Del and Mladen review ‘Parasite’
“Parasite” Starring Song Kang-ho, Jang Hye-jin, Choi Woo-shik, Park So-dam, Cho Yeo-jeong, Lee Sun-gyun and others. Directed by Bong Joon-ho. 2 hours, 12 minutes. Rated R. Hulu, Amazon Prime.
Maybe it’s a sign of the times that for two years running a movie about class structure has won the Academy Award for Best Picture, or maybe it’s just a reward for classy moviemaking. No matter. “Parasite,” the 2019 Best Picture winner, earns that accolade and then some with its darkly hilarious and stingingly critical look at the way money makes monsters of us all.
In the past, South Korean director Bong Joon-ho used fantasy elements to illustrate the dehumanizing aspects of Western – and now Eastern – culture and its fixation on accumulating wealth at the expense of the planet and its people, but in “Parasite” he brings the argument closer to home with ordinary folks, in this case the Kim family, jumping through extraordinary hoops to escape their poverty and maybe even climb the lower rungs of the ladder to success.
The Kims – father Ki-Taek, mother Chung-sook, sister Ki-jung and brother Ki-Woo – are living in a semi-subterranean roach trap where they fold pizza boxes to earn a living, open their windows when the fumigator comes down their alleyway, and wile away the hours dreaming up scams so they may, in the words of the “Good Times” TV show theme song, begin “movin’ on up to the big time.” An opportunity finally comes their way when Brother Ki-Woo connects with a friend who recommends him for a private teaching job. The wealthy Park family needs a new tutor for their teenaged daughter, and before the movie has finished they will also need a new driver, housekeeper and art therapy teacher for their son – all provided by the Kim family after a bit of slyly funny subterfuge, disinformation and Machiavellian maneuvering.
But karma catches up with the Kims and their machinations pile up like logs stuck in a flume. At that point “Parasite” takes a left turn from a “I Love Lucy”-style farce about a family of ne’er-do-wells creating their own misfortune to a razor-sharp satire about the inequalities of class and how those inequalities can drive some people to madness.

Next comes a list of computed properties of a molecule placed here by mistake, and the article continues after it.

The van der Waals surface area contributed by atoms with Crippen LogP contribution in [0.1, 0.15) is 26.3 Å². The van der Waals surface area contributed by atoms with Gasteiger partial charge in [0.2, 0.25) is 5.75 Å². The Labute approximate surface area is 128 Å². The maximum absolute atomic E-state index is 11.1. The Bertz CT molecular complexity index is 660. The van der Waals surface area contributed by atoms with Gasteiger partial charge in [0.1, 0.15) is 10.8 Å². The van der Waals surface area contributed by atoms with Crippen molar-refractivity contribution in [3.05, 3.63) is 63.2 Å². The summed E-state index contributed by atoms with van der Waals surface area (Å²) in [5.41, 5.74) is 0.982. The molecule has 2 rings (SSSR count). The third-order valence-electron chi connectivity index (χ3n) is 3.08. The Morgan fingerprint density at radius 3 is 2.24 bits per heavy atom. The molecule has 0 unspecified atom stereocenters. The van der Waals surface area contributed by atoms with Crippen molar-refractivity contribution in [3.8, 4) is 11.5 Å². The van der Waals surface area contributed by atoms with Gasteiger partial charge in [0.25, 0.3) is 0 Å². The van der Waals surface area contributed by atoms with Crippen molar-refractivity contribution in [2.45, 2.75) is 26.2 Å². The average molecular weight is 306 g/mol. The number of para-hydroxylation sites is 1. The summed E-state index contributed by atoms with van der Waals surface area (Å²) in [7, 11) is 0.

“Parasite” is perfectly acted and written, and I would rate it one of the finest black humor stories ever set to film – up there with “Dr. Strangelove” and “Being There.” It delivers many of its lessons through dialogue. In one scene, the wealthy Parks are having what they think is a private conversation about Mr. Kim and his odor – he smells like old radishes, or the people who ride the subway, Mr. Park muses, to which Mrs. Park replies that she hasn’t ridden the subway in ages. In another scene young Ki-Woo is asking his father if he has a plan for dealing with their latest predicament and the elder Kim replies that indeed he does have a plan, and it is the best plan of all, which is to have no plan because plans fail and leave the planner disappointed and fearful.
As the movie progresses along the trajectory of its increasingly bizarre resolution it becomes impossible not to watch and remains with the viewer long after the closing credits roll. Suffice it to say the Kims might yet climb out of their below-ground-level living conditions but not in the way they planned. Remember: The best plan is to not have a plan.